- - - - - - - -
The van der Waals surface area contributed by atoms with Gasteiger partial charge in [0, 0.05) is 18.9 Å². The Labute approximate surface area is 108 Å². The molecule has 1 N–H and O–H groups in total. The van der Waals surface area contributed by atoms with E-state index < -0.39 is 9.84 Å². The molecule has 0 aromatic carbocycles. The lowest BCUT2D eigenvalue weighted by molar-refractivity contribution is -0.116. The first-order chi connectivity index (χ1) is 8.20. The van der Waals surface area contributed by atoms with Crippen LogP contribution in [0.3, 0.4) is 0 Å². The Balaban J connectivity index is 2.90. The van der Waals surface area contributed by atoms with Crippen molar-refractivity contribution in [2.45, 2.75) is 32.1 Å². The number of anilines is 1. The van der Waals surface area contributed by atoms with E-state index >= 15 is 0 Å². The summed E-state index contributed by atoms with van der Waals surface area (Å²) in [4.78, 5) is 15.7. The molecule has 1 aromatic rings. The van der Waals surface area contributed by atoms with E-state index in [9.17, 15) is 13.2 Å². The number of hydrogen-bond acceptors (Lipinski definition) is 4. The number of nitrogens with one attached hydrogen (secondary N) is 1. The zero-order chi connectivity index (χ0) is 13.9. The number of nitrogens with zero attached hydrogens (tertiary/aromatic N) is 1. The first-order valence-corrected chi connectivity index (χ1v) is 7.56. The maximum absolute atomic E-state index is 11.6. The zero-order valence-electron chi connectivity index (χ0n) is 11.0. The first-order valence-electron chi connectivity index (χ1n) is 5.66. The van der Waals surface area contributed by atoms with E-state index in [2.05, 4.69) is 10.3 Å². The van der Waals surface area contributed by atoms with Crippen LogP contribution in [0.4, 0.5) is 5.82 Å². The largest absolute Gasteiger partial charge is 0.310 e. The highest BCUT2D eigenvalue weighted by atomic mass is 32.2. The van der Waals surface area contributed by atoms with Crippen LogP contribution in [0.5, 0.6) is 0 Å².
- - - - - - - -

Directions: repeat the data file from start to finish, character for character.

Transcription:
The van der Waals surface area contributed by atoms with Gasteiger partial charge in [0, 0.05) is 18.9 Å². The Labute approximate surface area is 108 Å². The molecule has 1 N–H and O–H groups in total. The van der Waals surface area contributed by atoms with E-state index < -0.39 is 9.84 Å². The molecule has 0 aromatic carbocycles. The lowest BCUT2D eigenvalue weighted by molar-refractivity contribution is -0.116. The first-order chi connectivity index (χ1) is 8.20. The van der Waals surface area contributed by atoms with Crippen LogP contribution in [0.3, 0.4) is 0 Å². The Balaban J connectivity index is 2.90. The van der Waals surface area contributed by atoms with Crippen molar-refractivity contribution in [2.45, 2.75) is 32.1 Å². The number of anilines is 1. The van der Waals surface area contributed by atoms with E-state index >= 15 is 0 Å². The summed E-state index contributed by atoms with van der Waals surface area (Å²) in [4.78, 5) is 15.7. The molecule has 1 aromatic rings. The van der Waals surface area contributed by atoms with E-state index in [9.17, 15) is 13.2 Å². The number of hydrogen-bond acceptors (Lipinski definition) is 4. The number of nitrogens with one attached hydrogen (secondary N) is 1. The zero-order chi connectivity index (χ0) is 13.9. The number of nitrogens with zero attached hydrogens (tertiary/aromatic N) is 1. The first-order valence-corrected chi connectivity index (χ1v) is 7.56. The maximum absolute atomic E-state index is 11.6. The zero-order valence-electron chi connectivity index (χ0n) is 11.0. The first-order valence-electron chi connectivity index (χ1n) is 5.66. The van der Waals surface area contributed by atoms with E-state index in [2.05, 4.69) is 10.3 Å². The van der Waals surface area contributed by atoms with Crippen LogP contribution in [0.4, 0.5) is 5.82 Å². The largest absolute Gasteiger partial charge is 0.310 e. The highest BCUT2D eigenvalue weighted by atomic mass is 32.2. The van der Waals surface area contributed by atoms with Crippen LogP contribution in [0.5, 0.6) is 0 Å².